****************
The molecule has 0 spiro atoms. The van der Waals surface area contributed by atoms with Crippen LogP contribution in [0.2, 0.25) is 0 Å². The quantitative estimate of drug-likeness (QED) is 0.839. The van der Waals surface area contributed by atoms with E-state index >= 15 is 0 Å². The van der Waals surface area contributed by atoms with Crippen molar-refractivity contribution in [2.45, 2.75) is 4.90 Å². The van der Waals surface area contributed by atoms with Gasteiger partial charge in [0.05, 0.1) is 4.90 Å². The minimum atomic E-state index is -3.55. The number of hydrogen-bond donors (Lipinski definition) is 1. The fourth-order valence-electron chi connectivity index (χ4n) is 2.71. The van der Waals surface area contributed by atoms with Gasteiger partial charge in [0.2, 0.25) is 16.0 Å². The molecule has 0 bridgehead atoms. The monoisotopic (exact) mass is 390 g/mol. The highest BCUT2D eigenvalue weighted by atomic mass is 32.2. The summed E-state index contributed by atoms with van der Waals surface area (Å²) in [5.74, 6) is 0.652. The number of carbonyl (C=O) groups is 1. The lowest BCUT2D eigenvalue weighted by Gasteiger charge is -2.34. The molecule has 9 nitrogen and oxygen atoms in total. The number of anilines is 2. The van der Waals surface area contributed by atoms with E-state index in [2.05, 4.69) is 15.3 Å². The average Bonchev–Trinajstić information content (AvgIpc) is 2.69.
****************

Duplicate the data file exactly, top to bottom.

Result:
The molecule has 0 spiro atoms. The van der Waals surface area contributed by atoms with Crippen LogP contribution in [0.2, 0.25) is 0 Å². The quantitative estimate of drug-likeness (QED) is 0.839. The van der Waals surface area contributed by atoms with E-state index >= 15 is 0 Å². The van der Waals surface area contributed by atoms with Crippen molar-refractivity contribution in [2.45, 2.75) is 4.90 Å². The van der Waals surface area contributed by atoms with Gasteiger partial charge in [0.05, 0.1) is 4.90 Å². The minimum atomic E-state index is -3.55. The number of hydrogen-bond donors (Lipinski definition) is 1. The fourth-order valence-electron chi connectivity index (χ4n) is 2.71. The van der Waals surface area contributed by atoms with Gasteiger partial charge in [0.2, 0.25) is 16.0 Å². The molecule has 0 bridgehead atoms. The monoisotopic (exact) mass is 390 g/mol. The highest BCUT2D eigenvalue weighted by atomic mass is 32.2. The summed E-state index contributed by atoms with van der Waals surface area (Å²) in [5.74, 6) is 0.652. The number of carbonyl (C=O) groups is 1. The lowest BCUT2D eigenvalue weighted by Gasteiger charge is -2.34. The molecule has 9 nitrogen and oxygen atoms in total. The number of anilines is 2. The van der Waals surface area contributed by atoms with E-state index in [2.05, 4.69) is 15.3 Å². The average Bonchev–Trinajstić information content (AvgIpc) is 2.69.